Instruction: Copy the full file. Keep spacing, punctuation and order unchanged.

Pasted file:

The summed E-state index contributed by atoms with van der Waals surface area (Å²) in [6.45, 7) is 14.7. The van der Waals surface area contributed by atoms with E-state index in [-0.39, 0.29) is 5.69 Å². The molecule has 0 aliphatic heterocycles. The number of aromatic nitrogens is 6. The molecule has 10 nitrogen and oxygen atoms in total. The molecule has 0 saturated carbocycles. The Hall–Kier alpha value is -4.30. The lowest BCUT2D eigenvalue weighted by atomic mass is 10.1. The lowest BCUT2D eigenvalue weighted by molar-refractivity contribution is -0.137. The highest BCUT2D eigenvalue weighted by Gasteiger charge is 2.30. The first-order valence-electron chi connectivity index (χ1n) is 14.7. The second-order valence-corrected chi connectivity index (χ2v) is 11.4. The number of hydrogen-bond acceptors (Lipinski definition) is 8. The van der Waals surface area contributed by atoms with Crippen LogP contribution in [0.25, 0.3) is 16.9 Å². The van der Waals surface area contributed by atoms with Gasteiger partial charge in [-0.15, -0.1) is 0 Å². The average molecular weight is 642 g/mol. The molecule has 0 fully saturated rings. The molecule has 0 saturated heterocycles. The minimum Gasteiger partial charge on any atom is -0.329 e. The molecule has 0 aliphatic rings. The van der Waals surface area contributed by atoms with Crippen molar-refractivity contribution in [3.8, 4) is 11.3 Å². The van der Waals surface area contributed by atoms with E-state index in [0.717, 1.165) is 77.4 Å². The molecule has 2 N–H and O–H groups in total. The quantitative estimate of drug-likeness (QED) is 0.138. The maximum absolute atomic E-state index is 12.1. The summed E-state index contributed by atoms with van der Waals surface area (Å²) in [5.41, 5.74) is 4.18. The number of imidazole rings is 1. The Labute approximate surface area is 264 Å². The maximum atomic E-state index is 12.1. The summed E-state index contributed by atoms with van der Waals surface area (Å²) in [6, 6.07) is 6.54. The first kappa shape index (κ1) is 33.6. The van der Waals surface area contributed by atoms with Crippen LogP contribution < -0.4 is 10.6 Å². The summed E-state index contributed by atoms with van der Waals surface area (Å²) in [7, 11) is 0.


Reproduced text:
The summed E-state index contributed by atoms with van der Waals surface area (Å²) in [6.45, 7) is 14.7. The van der Waals surface area contributed by atoms with E-state index in [-0.39, 0.29) is 5.69 Å². The molecule has 0 aliphatic heterocycles. The number of aromatic nitrogens is 6. The molecule has 10 nitrogen and oxygen atoms in total. The molecule has 0 saturated carbocycles. The Hall–Kier alpha value is -4.30. The lowest BCUT2D eigenvalue weighted by atomic mass is 10.1. The lowest BCUT2D eigenvalue weighted by molar-refractivity contribution is -0.137. The highest BCUT2D eigenvalue weighted by Gasteiger charge is 2.30. The first-order valence-electron chi connectivity index (χ1n) is 14.7. The second-order valence-corrected chi connectivity index (χ2v) is 11.4. The number of hydrogen-bond acceptors (Lipinski definition) is 8. The van der Waals surface area contributed by atoms with Crippen LogP contribution in [0.25, 0.3) is 16.9 Å². The van der Waals surface area contributed by atoms with Gasteiger partial charge in [-0.15, -0.1) is 0 Å². The average molecular weight is 642 g/mol. The molecule has 0 fully saturated rings. The molecule has 0 saturated heterocycles. The minimum Gasteiger partial charge on any atom is -0.329 e. The molecule has 0 aliphatic rings. The van der Waals surface area contributed by atoms with Crippen molar-refractivity contribution in [3.8, 4) is 11.3 Å². The van der Waals surface area contributed by atoms with E-state index in [0.717, 1.165) is 77.4 Å². The molecule has 2 N–H and O–H groups in total. The quantitative estimate of drug-likeness (QED) is 0.138. The maximum absolute atomic E-state index is 12.1. The summed E-state index contributed by atoms with van der Waals surface area (Å²) in [5.41, 5.74) is 4.18. The number of imidazole rings is 1. The Labute approximate surface area is 264 Å². The maximum atomic E-state index is 12.1. The summed E-state index contributed by atoms with van der Waals surface area (Å²) in [6, 6.07) is 6.54. The first kappa shape index (κ1) is 33.6. The van der Waals surface area contributed by atoms with Crippen LogP contribution < -0.4 is 10.6 Å². The summed E-state index contributed by atoms with van der Waals surface area (Å²) in [7, 11) is 0.